Libertyville High, Vernon Hills High to resume remote learning in August

  • As much as officials want to welcome students and teachers back to the Libertyville High and Vernon Hills High campuses, they don't see a scenario for in-person learning that doesn't carry a significant risk of spreading COVID-19.

    As much as officials want to welcome students and teachers back to the Libertyville High and Vernon Hills High campuses, they don't see a scenario for in-person learning that doesn't carry a significant risk of spreading COVID-19. Daily Herald file photo

 
 
Updated 7/23/2020 7:11 PM

Troubled by fears of students, teachers and family members getting sick with the COVID-19 virus, Libertyville-Vernon Hills Area High School District 128 trustees have decided students will be taught remotely when the 2020-21 term begins next month.

As much as they want to welcome students back to the Libertyville High and Vernon Hills High campuses, officials said they don't see a scenario for in-school learning that doesn't result in people contracting the potentially deadly disease.

                                                                                                                                                                                                                       
 

"As you continue to dig into this," Superintendent Prentiss Lea said, "it's a dead end."

Meeting online, the District 128 board approved the remote-learning plan late Wednesday night following a nearly four-hour debate of available options. The Illinois State Board of Education has given school districts three choices: in-person classes, remote learning, or a blend of both.

District 128's new remote-learning model is different than the emergency plan rushed into place in March when schools across the state were ordered to shutter.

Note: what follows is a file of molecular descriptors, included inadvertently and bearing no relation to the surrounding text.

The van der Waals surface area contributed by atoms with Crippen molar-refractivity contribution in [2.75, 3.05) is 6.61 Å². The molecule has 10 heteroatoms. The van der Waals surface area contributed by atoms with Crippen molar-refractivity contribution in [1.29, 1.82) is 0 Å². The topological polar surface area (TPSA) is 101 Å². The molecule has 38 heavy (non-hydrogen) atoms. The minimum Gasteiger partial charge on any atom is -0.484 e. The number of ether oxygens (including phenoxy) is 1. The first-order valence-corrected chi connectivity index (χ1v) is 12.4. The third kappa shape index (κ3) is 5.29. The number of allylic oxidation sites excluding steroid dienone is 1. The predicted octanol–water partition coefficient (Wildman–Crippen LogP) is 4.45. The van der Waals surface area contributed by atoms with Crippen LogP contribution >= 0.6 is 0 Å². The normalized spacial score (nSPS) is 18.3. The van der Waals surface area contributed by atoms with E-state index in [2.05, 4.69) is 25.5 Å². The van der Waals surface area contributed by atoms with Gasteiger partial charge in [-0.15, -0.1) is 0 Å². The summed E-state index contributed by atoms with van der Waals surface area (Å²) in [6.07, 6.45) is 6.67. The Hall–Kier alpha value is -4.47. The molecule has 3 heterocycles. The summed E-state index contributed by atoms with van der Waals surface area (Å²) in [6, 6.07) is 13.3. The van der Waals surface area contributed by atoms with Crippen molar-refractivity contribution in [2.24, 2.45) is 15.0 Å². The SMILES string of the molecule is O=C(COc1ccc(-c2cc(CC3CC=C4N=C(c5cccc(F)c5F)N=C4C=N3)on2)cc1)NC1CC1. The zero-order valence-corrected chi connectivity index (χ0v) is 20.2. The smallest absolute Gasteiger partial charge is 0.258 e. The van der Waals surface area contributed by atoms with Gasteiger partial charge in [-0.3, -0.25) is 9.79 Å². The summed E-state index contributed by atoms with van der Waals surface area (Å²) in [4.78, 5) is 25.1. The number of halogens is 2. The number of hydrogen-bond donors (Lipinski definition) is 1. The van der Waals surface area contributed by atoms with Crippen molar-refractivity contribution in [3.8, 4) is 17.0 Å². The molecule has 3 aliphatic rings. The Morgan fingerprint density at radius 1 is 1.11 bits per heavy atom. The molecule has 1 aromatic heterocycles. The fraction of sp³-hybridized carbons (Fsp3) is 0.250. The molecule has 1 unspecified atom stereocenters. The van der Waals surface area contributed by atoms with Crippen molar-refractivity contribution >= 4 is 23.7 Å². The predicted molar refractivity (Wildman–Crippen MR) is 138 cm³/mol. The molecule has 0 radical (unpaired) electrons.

Under the new plan, students must be online for classes at scheduled times rather than working independently. Students and teachers will meet live over the internet in every period, too, and traditional grading methods will be used.

Classes will be held five days a week. On four of those days, students will have a block schedule in which they'll attend only four classes, each longer than a usual class period, officials explained. Once a week, students will have a traditional eight-period schedule.

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Administrators noted there are negatives to remote learning. The plan limits in-person social and emotional supports for students, and it potentially increases students' isolation and anxiety, as well as screen time.

Still, the remote learning plan passed 6-1. Trustee Kevin Huber stood alone in dissent.

Voicing concern about students being away from friends and teachers as they were this spring, Huber said he wanted teens back in school five days a week.

For everyone else in the discussion, the risk of people contracting the virus because the buildings reopened outweighed the drawbacks of remote learning.

"I can't ignore and dismiss that some students are going to get sick," Libertyville High Principal Tom Koulentes said. "I can't ignore that some staff are going to get sick."

                                                                                                                                                                                                                       
 

Classes will start Aug. 24 rather than Aug. 12 as originally planned. First semester will end in mid-January rather than at winter break.

Wednesday's discussion started with District 128 spokeswoman Mary Todoric reading 20 messages from community members.

One woman reportedly wrote that she'll move out of the district if in-person classes aren't held. She also called the springtime remote learning "a living hell" because she had to persistently make sure her teens were doing schoolwork instead of goofing off.

Conversely, a couple writing together reportedly supported remote learning and said a student dying of the COVID-19 virus would be "a nightmare scenario" for the district.

Two parents writing separately reportedly said they originally supported a partial return to campuses but now want their kids to be educated remotely.

District 128 officials aren't alone in choosing remote learning for the fall. It'll also be in place, at least at the start of the school year, in Stevenson High School District 125, Elgin Area School District U-46 and elsewhere.

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